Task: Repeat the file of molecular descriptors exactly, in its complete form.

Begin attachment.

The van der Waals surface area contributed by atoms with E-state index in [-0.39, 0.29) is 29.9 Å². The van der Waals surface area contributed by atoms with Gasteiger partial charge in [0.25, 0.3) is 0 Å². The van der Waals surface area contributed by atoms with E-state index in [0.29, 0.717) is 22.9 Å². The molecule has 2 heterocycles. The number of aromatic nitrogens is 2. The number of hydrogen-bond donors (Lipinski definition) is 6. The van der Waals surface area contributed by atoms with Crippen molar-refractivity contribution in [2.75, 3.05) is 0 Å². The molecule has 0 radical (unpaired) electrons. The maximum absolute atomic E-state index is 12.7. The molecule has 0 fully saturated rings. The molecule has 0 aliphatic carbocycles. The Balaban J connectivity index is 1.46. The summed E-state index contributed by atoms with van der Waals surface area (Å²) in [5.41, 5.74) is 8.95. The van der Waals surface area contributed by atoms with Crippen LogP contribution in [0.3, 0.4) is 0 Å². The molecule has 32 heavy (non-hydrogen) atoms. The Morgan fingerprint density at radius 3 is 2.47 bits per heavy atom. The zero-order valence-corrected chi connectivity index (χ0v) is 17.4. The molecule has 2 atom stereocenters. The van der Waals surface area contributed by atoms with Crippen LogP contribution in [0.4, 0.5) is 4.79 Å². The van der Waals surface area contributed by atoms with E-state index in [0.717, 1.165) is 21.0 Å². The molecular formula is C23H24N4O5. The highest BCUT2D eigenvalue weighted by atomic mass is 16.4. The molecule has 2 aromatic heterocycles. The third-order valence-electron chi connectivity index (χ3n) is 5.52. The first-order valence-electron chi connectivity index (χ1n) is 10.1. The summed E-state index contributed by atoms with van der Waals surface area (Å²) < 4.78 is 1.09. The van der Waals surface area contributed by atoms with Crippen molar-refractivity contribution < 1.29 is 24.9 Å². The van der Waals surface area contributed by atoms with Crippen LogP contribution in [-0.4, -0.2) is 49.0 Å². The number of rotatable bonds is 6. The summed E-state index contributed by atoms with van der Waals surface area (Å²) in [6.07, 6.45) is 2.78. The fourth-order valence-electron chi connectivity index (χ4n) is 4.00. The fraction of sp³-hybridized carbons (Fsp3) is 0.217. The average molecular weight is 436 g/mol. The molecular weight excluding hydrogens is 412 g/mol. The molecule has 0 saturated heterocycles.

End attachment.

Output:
The van der Waals surface area contributed by atoms with E-state index in [-0.39, 0.29) is 29.9 Å². The van der Waals surface area contributed by atoms with Gasteiger partial charge in [0.25, 0.3) is 0 Å². The van der Waals surface area contributed by atoms with E-state index in [0.29, 0.717) is 22.9 Å². The molecule has 2 heterocycles. The number of aromatic nitrogens is 2. The number of hydrogen-bond donors (Lipinski definition) is 6. The van der Waals surface area contributed by atoms with Crippen molar-refractivity contribution in [2.75, 3.05) is 0 Å². The molecule has 0 radical (unpaired) electrons. The maximum absolute atomic E-state index is 12.7. The molecule has 0 fully saturated rings. The molecule has 0 aliphatic carbocycles. The Balaban J connectivity index is 1.46. The summed E-state index contributed by atoms with van der Waals surface area (Å²) in [5.41, 5.74) is 8.95. The van der Waals surface area contributed by atoms with Crippen LogP contribution in [0.3, 0.4) is 0 Å². The molecule has 32 heavy (non-hydrogen) atoms. The Morgan fingerprint density at radius 3 is 2.47 bits per heavy atom. The zero-order valence-corrected chi connectivity index (χ0v) is 17.4. The molecule has 2 atom stereocenters. The van der Waals surface area contributed by atoms with Crippen LogP contribution in [0.4, 0.5) is 4.79 Å². The van der Waals surface area contributed by atoms with E-state index in [0.717, 1.165) is 21.0 Å². The molecular formula is C23H24N4O5. The highest BCUT2D eigenvalue weighted by atomic mass is 16.4. The molecule has 2 aromatic heterocycles. The third-order valence-electron chi connectivity index (χ3n) is 5.52. The first-order valence-electron chi connectivity index (χ1n) is 10.1. The summed E-state index contributed by atoms with van der Waals surface area (Å²) < 4.78 is 1.09. The van der Waals surface area contributed by atoms with Crippen molar-refractivity contribution < 1.29 is 24.9 Å². The van der Waals surface area contributed by atoms with Crippen LogP contribution in [-0.4, -0.2) is 49.0 Å². The number of rotatable bonds is 6. The summed E-state index contributed by atoms with van der Waals surface area (Å²) in [6.07, 6.45) is 2.78. The fourth-order valence-electron chi connectivity index (χ4n) is 4.00. The fraction of sp³-hybridized carbons (Fsp3) is 0.217. The average molecular weight is 436 g/mol. The molecular weight excluding hydrogens is 412 g/mol. The molecule has 0 saturated heterocycles.